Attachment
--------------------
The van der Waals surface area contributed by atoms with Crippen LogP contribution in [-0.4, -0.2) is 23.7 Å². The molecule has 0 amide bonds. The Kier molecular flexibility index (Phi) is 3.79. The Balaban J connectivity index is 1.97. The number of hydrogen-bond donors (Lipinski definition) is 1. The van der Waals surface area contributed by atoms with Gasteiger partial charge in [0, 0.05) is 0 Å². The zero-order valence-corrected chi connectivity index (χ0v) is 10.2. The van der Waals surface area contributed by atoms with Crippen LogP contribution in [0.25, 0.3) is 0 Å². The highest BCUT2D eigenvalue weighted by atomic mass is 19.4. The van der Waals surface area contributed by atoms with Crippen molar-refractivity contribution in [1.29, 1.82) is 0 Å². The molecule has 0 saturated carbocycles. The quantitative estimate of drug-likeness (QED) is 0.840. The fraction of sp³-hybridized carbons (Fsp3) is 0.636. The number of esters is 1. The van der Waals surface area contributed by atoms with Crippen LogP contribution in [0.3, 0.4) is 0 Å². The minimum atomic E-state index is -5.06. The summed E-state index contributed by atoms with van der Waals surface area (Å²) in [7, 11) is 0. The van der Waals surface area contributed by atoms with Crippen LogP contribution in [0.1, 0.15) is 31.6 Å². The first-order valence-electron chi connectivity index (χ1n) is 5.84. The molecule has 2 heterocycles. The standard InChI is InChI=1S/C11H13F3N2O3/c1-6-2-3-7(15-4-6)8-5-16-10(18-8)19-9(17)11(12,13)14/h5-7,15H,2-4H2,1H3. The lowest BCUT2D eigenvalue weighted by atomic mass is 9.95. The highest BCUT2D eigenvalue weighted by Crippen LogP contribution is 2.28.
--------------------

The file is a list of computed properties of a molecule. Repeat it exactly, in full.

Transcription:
The van der Waals surface area contributed by atoms with Crippen LogP contribution in [-0.4, -0.2) is 23.7 Å². The molecule has 0 amide bonds. The Kier molecular flexibility index (Phi) is 3.79. The Balaban J connectivity index is 1.97. The number of hydrogen-bond donors (Lipinski definition) is 1. The van der Waals surface area contributed by atoms with Gasteiger partial charge in [0, 0.05) is 0 Å². The zero-order valence-corrected chi connectivity index (χ0v) is 10.2. The van der Waals surface area contributed by atoms with Crippen LogP contribution in [0.25, 0.3) is 0 Å². The highest BCUT2D eigenvalue weighted by atomic mass is 19.4. The van der Waals surface area contributed by atoms with Crippen molar-refractivity contribution in [1.29, 1.82) is 0 Å². The molecule has 0 saturated carbocycles. The quantitative estimate of drug-likeness (QED) is 0.840. The fraction of sp³-hybridized carbons (Fsp3) is 0.636. The number of esters is 1. The van der Waals surface area contributed by atoms with Crippen LogP contribution in [0.3, 0.4) is 0 Å². The minimum atomic E-state index is -5.06. The summed E-state index contributed by atoms with van der Waals surface area (Å²) in [7, 11) is 0. The van der Waals surface area contributed by atoms with Crippen LogP contribution in [0.1, 0.15) is 31.6 Å². The first-order valence-electron chi connectivity index (χ1n) is 5.84. The molecule has 2 heterocycles. The standard InChI is InChI=1S/C11H13F3N2O3/c1-6-2-3-7(15-4-6)8-5-16-10(18-8)19-9(17)11(12,13)14/h5-7,15H,2-4H2,1H3. The lowest BCUT2D eigenvalue weighted by atomic mass is 9.95. The highest BCUT2D eigenvalue weighted by Crippen LogP contribution is 2.28.